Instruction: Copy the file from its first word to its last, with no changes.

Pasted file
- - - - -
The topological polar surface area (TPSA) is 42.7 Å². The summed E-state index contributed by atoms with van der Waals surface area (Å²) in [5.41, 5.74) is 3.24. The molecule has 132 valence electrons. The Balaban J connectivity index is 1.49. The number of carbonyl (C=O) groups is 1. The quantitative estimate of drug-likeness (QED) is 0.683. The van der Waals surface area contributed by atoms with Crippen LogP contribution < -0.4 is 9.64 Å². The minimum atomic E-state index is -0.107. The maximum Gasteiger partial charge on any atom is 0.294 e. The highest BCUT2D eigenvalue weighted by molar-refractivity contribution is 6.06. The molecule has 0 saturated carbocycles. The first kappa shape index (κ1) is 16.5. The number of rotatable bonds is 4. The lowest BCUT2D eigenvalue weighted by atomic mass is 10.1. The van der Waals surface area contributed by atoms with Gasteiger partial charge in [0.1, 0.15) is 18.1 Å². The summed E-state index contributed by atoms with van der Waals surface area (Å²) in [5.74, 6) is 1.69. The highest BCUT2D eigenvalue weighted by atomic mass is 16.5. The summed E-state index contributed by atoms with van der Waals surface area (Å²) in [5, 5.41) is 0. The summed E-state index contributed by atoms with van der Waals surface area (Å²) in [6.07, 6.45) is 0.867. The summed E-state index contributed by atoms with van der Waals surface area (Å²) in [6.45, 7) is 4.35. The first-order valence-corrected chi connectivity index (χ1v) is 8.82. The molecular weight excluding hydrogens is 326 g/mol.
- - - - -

The topological polar surface area (TPSA) is 42.7 Å². The summed E-state index contributed by atoms with van der Waals surface area (Å²) in [5.41, 5.74) is 3.24. The molecule has 132 valence electrons. The Balaban J connectivity index is 1.49. The number of carbonyl (C=O) groups is 1. The quantitative estimate of drug-likeness (QED) is 0.683. The van der Waals surface area contributed by atoms with Crippen LogP contribution < -0.4 is 9.64 Å². The minimum atomic E-state index is -0.107. The maximum Gasteiger partial charge on any atom is 0.294 e. The highest BCUT2D eigenvalue weighted by molar-refractivity contribution is 6.06. The molecule has 0 saturated carbocycles. The first kappa shape index (κ1) is 16.5. The number of rotatable bonds is 4. The lowest BCUT2D eigenvalue weighted by atomic mass is 10.1. The van der Waals surface area contributed by atoms with Gasteiger partial charge in [0.1, 0.15) is 18.1 Å². The summed E-state index contributed by atoms with van der Waals surface area (Å²) in [5.74, 6) is 1.69. The highest BCUT2D eigenvalue weighted by atomic mass is 16.5. The summed E-state index contributed by atoms with van der Waals surface area (Å²) in [5, 5.41) is 0. The summed E-state index contributed by atoms with van der Waals surface area (Å²) in [6.07, 6.45) is 0.867. The summed E-state index contributed by atoms with van der Waals surface area (Å²) in [6.45, 7) is 4.35. The first-order valence-corrected chi connectivity index (χ1v) is 8.82. The molecular weight excluding hydrogens is 326 g/mol.